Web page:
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EMC: Economy "much tougher"

The storage system maker reports earnings that meet lowered estimates, and warns of tough times ahead.

Storage giant EMC reported second-quarter earnings in line with lowered estimates and said the global economy has "become much tougher."

The company, which issued a profit warning earlier this month, reported earnings of $109 million, or 5 cents a share, for the quarter ending June 30. The earnings included a charge of a penny a share to account for staff reductions. The results were sharply lower from the profit of $429 million, or 19 cents a share, in the same quarter a year ago. Revenue was $2.02 billion, down 6 percent from the $2.15 billion reported a year ago.

Mike Ruettgers, EMC's Executive Chairman, said he couldn't recall "a more difficult environment in terms of technology spending than the one that has unfolded over the past few months."

"In a typical sales quarter I can count on my hand the number of deals postponed. (In this quarter) literally hundreds of sales deals were deferred," Ruettgers said in a conference call. "Whether these deals will resurface in (the third and fourth quarters) is unclear."

EMC, once a Wall Street darling, is struggling to regain its footing amid a slowdown. When the company issued its profit warning for the quarter, analysts were surprised by the size of the earnings miss.

Other companies in the storage sector have also struggled. On Tuesday, Veritas Software, which provides data-management software, met Wall Street estimates but cut its 2001 revenue forecasts. Veritas is now predicting revenue growth of 25 percent to 35 percent, down from 35 percent to 50 percent. The warning came just days after management reiterated its financial targets.

The company said it will continue to invest in research and development and focus on growing market share and customer service. "Our strategy is aimed squarely at long-term profitable growth and market leadership," said Joe Tucci, EMC president and CEO. "When the fog lifts, EMC's technological stature and market leadership will be stronger than ever."

EMC added that information-technology spending may slip in 2001 for "the first time in decades" and delayed projects and cancelled orders are the biggest reasons the company can't hit its revenue or profit-margin targets.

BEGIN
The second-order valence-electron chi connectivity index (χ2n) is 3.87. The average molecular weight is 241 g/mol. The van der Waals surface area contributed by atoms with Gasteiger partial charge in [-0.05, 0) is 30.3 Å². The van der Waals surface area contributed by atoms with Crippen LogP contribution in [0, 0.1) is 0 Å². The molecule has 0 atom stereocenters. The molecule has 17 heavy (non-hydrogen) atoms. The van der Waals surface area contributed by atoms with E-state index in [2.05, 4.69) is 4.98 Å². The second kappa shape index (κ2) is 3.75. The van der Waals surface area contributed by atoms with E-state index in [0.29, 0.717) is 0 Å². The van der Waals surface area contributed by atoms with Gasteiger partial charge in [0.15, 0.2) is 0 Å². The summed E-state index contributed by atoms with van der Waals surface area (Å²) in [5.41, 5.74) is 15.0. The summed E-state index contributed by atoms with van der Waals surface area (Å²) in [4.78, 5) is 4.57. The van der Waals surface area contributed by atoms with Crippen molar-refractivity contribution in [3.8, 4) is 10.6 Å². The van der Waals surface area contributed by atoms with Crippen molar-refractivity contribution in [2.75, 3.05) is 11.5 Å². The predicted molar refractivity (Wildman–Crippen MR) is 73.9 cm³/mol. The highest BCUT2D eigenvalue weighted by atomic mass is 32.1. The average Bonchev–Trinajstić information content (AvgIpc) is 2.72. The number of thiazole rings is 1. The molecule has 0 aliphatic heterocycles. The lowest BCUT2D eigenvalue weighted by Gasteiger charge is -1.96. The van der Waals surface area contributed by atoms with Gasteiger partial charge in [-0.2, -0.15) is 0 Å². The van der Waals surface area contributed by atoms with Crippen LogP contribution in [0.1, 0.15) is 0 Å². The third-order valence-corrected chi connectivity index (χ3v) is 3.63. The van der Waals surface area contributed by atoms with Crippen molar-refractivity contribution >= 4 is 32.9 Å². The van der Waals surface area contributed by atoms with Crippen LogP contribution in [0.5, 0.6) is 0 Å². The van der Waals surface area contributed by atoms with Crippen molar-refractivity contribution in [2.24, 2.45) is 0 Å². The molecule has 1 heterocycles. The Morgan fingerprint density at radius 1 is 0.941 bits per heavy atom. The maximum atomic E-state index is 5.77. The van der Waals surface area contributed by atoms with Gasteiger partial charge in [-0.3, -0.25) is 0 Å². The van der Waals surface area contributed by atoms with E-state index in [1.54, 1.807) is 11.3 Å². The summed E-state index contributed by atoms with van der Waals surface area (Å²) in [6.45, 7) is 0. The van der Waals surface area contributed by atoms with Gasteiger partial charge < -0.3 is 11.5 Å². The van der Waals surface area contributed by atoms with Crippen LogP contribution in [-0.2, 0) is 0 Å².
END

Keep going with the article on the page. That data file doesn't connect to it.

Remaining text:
Tucci said EMC's keys to growth are networked information storage and storage software, two areas that showed strong growth, but not enough to offset slow sales for EMC?s systems. Revenue from networked information storage, a category that includes storage-area network (SAN) and network-attached storage (NAS), was $714 million, up 56 percent from a year ago. Software revenue grew 42 percent over the year-ago quarter to $498 million, and services were up 73 percent to $232 million. Revenue for EMC?s storage systems, however, was $1.22 billion, down from $1.51 billion a year ago.

The company was reluctant to look too far forward, however. Chief Financial Officer Bill Teuber said that, because of uncertain economic times at home and abroad, "we cannot say anything definitive regarding potential revenue or gross margins. (The fourth quarter) is also too far out."

In the longer term, he did say the company expects gross margins to "start with a five," indicating the 50 percent range, and to see operating income be in the 20 percent range.

Margins were hurt in the current quarter due to lower sales volumes, as well as pricing pressure and discounts offered to customers. The customer-incentive programs in particular had an "unexpected effect" on margins Teuber said.

"Last year was all about providing customers with robust (technology)," said Tucci. "Now the customer plea is "help lower my costs while at the same time positioning me for the future."

Margaret Kane contributed to this report.